Page:Black's Law Dictionary (Second Edition).djvu/530

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N. W. 1014. Positive fraud is the same thing as actual fraud Douthitt v. Appiegate, 33 Kan. 395, 6 Pac. um. 52 Am. Rep. 533 —Artionable fraud. See ACT[ONAE'LE.— Francis. statute of. This is the common designation of a vcry celebrated Enviish statute, (29 Car. [i. c. 3.) passed in 161., and which has been adopted. in a more or lsss modified form. in nearly all of the United States. its chief characteristic is the provision that no suit or notion shall he maintained on certain classes of contracts or engagements unless there shall be :1 note or memorandum thereof in writing signed by the party to be charged or by his authorized agent. Its object vr.-i to close Ibe door to the numerous frauds which were be- lieved to be perpetrated, and the perjarics wbirh were helieved to be committed, when such ob- iigatinns could be enforred upon no other evi- dence than the mere recollection of witnesses. It is more fully named as the “statute of frauds and perjuries."—Pious fraud. A suhtei-fuge or evasion considered morally justifiable an account of the ends sought to be promoted; particularly applied to an evasion or disregard of the laws in the interests of religiun or religious institutions. such as circumventing the statutes of mnrtxnriin,

FRAUDARE. Lat. In the civil law. To deceive, cheat, or impose upon; to defraud.

FRAUDULENT. Based on fraud; proceeding from or characterized by fraud; tainted by fraud; done, made, or effected with a purpose or design to carry out a fraud.

—1‘raudulenl; alienation. in :1 general sense, the transfer of property with nu intent to defraud creditors, iienors, or otbeis. In a particular sense. be not of an £Idl1‘ilulS"‘lI.'Ol' who wastes the assets of the estate by giving them away or selling at a gross under iuc. iilmme v. Lewis. 13 Rich. E11. (S. C.) Fraudulent alienee. One who knowingly receives from an administrator assets of the estate under circumstances whi make it I1 fraudulent alienation on the part nf the ad- " ' r'itor. Fraudulent concealment. iriing or suppression of a matsrial fact or circumstance which the party is legally or morally bound to disclose. nviagce v. Insurance U. S. 93, 23 L. Ed. 699; Page v. Park- H 367 S0 Am. Dec. 172: Jordan v. Ala. -3339: ..mail 1'. Gnives, 7 Barb. . 8.—.I‘raudulent conveyance. (-onve-yaiicu or transfer of property, the object of which is to defraud a creditor, or hinder or delay him, or to put such property llciond his

reuch. Seymour v. Wilsou. 14 IV. 1’ 5130; Lock- ycr v. De Hart. 6 N. Law, 408; Land v.

Jeffries. 5 Hand. (Va) 601; Blodgett v. Web- ster, 2-1 N. H. 103. Every transfer of property or charge thereon made. every obligation icnurred, and every judicial proceeding taken with intent to delay or defraud any creditor or other person of his demands. is void against all cred- itors of the debtor, and their successors in intcrest, and against uuy person upon whom the estate of the debtor devolves in trust for the lu-ucfil of others than the debtor. Civ Code

‘ai. §3-ii ——1‘x-auduient conveyances, statutes of, or against. The name gin-n to two celebrated English statutes.—the statute 13 Elia. r. 5. made perpetual by 29 Eliz. c. 5: and the statute 27 I-Iliz. c. 4. made perpetual by 29 Eiiz. c. ‘lS.—Frs.udulent preferences. In English law. i-‘veiy cmi\eysnc1- or transfer of properly or charge thereon made. every judgment made. every obligation incurred, and every judicial proceeding taken or sulfered by any person unable to pay his debts as they become due from his own moneys, in favor of any cieditor, with a view of giving such creditor a preference over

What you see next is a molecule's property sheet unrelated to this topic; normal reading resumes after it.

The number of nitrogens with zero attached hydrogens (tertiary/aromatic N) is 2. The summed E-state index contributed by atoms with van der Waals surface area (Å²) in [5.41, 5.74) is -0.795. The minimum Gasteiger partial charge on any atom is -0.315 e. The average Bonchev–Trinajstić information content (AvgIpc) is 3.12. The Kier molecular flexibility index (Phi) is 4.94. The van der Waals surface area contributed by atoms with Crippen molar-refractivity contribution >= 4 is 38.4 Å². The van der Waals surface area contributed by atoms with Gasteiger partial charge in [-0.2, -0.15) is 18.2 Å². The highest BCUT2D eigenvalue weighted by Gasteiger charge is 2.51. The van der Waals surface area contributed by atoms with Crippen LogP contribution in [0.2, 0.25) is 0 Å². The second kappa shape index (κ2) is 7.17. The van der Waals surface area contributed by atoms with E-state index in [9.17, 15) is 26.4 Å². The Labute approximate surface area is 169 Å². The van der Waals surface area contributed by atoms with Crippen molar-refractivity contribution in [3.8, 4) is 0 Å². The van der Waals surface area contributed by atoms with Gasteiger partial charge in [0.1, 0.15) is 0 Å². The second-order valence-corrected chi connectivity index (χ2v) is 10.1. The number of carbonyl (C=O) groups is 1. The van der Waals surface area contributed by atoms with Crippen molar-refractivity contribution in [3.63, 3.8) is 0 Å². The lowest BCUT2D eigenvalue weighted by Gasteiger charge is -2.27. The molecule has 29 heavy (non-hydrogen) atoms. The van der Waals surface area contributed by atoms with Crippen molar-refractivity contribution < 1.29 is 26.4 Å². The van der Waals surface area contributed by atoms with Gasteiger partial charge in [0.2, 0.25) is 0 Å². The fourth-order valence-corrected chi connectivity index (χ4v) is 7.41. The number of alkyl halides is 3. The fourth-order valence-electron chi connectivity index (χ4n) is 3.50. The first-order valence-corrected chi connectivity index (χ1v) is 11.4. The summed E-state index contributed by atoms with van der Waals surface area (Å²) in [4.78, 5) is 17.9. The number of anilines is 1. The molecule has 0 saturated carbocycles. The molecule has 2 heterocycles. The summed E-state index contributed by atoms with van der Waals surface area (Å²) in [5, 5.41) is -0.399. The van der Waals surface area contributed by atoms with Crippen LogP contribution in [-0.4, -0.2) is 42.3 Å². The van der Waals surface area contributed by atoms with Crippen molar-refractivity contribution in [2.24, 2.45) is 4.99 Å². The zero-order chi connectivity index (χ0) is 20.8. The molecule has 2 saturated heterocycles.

otl_ier_creditors. shall be deemed fraudulent and void if the debtor become bankrupt within three months. 32 8: 33 Vict. KL 7]. 5 92.—I‘raiidu- lent representation. A false statement. made with knowlcdge of its faisity, with the intention to persuade another or influence his action, and on which that other relies and by which be is deceived to his prejudice See \‘V:il(cficid Rattan Co. v. Tappiin. ‘T0 Hun, 403. M N. Y. Supp. 430: Montgomery St. Ry. Co. v. Matthews. 77 Ala. 36-1. 54 Am. Rep. 60; Righter v. Roller. 31 Ark. 174: Page v. Pariier.

3 N. H. 80 Am. Dec. 172.

rmiuivo, See FRANK.


PRAUNCHISE. L.l"‘r Afranchise.

FRAUS. Lat. Fraud. More commonly called. in the civil law. "twins," and "dolus mulus," (q. 1:.) A distinction, however, was sometimes made between “fmus" and "dob us;" the former being held to be of the most extensive import. Calvin.

—!‘rans dans locum oontractui. A misrep- resentation or concealment of some fact that is material to the contract, and had the truth re- garding wbidi been known the contract would not have been made as made, is called a “fraud dun-3 locum oantractui :" i. c.. a fraud 0cl"nsioning the contract, or giving place or occasion for the coritract.—I‘ru.u.s legis. Lat. In the cliil

law. I-‘rand of law; fraud upon law. See IN Faannmt Lnors. Frau: est celare £1-nudem. It is a fraud

to conceal a fraud 1 Vern. 2-10; 1 Story. Eq. Jur. 55 389. 390.

Frau: est odious et non praaaumanda. Fraud is odious, and not to be presumed. Cro. Car. 550.

I‘:-an: at dc-ins nemini pntrocinari de- bent. Fraud nnd deceit should defend or excuse no man. 8 Cake. 78; Fleta, lib. 1, c. 13.515: Id. lib. 6. c. 6.5 5.

Frans at jun nunquam cohnbitant. Wing. 680. Fraud and justice never dwell together.

F1-nus Intel; in generalilnu. Fraud lies hid in general expressions. Frau: nieratur frandem. Plowd. 100.

Fraud merits fraud.

FRAXINETUM. In old English law. A wood of ashes; a place where ashes grow. Co. ‘Lift. 41); Shep. Touch. 95.

PRAY. See Al.-‘FBAY.

FR]-JCTUM. In old English law. Freight Qiwml frcttum nariu-in sumum, as to the freight of his vessels. Blount.

FREDNITE. In old English law. A liberty to hold courts and take up the fines for heating and wounding. To be free from fines